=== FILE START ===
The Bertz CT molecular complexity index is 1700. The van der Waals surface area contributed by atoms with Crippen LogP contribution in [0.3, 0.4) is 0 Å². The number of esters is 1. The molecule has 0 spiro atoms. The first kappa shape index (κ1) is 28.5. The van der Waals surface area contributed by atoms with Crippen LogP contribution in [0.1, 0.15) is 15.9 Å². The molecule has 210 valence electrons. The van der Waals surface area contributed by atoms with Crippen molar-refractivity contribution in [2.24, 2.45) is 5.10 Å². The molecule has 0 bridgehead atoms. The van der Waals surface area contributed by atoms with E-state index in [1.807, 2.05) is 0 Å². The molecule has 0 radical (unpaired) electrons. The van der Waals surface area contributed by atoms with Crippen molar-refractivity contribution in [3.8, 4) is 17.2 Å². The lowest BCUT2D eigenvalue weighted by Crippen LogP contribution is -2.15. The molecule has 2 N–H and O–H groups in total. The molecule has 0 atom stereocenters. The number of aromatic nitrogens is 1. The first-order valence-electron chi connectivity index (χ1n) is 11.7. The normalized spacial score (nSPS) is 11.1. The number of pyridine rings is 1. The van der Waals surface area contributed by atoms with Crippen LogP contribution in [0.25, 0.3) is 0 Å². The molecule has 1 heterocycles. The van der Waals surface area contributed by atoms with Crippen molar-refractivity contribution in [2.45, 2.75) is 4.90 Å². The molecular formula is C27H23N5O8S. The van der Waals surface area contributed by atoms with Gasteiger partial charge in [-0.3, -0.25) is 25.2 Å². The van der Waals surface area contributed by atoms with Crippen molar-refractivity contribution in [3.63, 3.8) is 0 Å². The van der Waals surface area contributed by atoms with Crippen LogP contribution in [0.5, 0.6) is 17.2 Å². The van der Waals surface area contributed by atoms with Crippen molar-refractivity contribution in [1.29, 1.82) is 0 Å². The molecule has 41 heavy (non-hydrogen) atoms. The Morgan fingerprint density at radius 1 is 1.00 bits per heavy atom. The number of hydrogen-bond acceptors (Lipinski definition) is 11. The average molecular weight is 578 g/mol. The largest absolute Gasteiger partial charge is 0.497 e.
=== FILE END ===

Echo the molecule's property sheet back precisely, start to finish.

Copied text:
The Bertz CT molecular complexity index is 1700. The van der Waals surface area contributed by atoms with Crippen LogP contribution in [0.3, 0.4) is 0 Å². The number of esters is 1. The molecule has 0 spiro atoms. The first kappa shape index (κ1) is 28.5. The van der Waals surface area contributed by atoms with Crippen LogP contribution in [0.1, 0.15) is 15.9 Å². The molecule has 210 valence electrons. The van der Waals surface area contributed by atoms with Crippen molar-refractivity contribution in [2.24, 2.45) is 5.10 Å². The molecule has 0 bridgehead atoms. The van der Waals surface area contributed by atoms with E-state index in [1.807, 2.05) is 0 Å². The molecule has 0 radical (unpaired) electrons. The van der Waals surface area contributed by atoms with Crippen molar-refractivity contribution in [3.8, 4) is 17.2 Å². The lowest BCUT2D eigenvalue weighted by Crippen LogP contribution is -2.15. The molecule has 2 N–H and O–H groups in total. The molecule has 0 atom stereocenters. The number of aromatic nitrogens is 1. The first-order valence-electron chi connectivity index (χ1n) is 11.7. The normalized spacial score (nSPS) is 11.1. The number of pyridine rings is 1. The van der Waals surface area contributed by atoms with Crippen LogP contribution in [0.25, 0.3) is 0 Å². The molecule has 1 heterocycles. The van der Waals surface area contributed by atoms with Crippen molar-refractivity contribution in [2.45, 2.75) is 4.90 Å². The molecular formula is C27H23N5O8S. The van der Waals surface area contributed by atoms with Gasteiger partial charge in [-0.3, -0.25) is 25.2 Å². The van der Waals surface area contributed by atoms with Crippen molar-refractivity contribution in [3.63, 3.8) is 0 Å². The van der Waals surface area contributed by atoms with Crippen LogP contribution in [0.5, 0.6) is 17.2 Å². The van der Waals surface area contributed by atoms with Crippen molar-refractivity contribution in [1.29, 1.82) is 0 Å². The molecule has 41 heavy (non-hydrogen) atoms. The Morgan fingerprint density at radius 1 is 1.00 bits per heavy atom. The number of hydrogen-bond acceptors (Lipinski definition) is 11. The average molecular weight is 578 g/mol. The largest absolute Gasteiger partial charge is 0.497 e.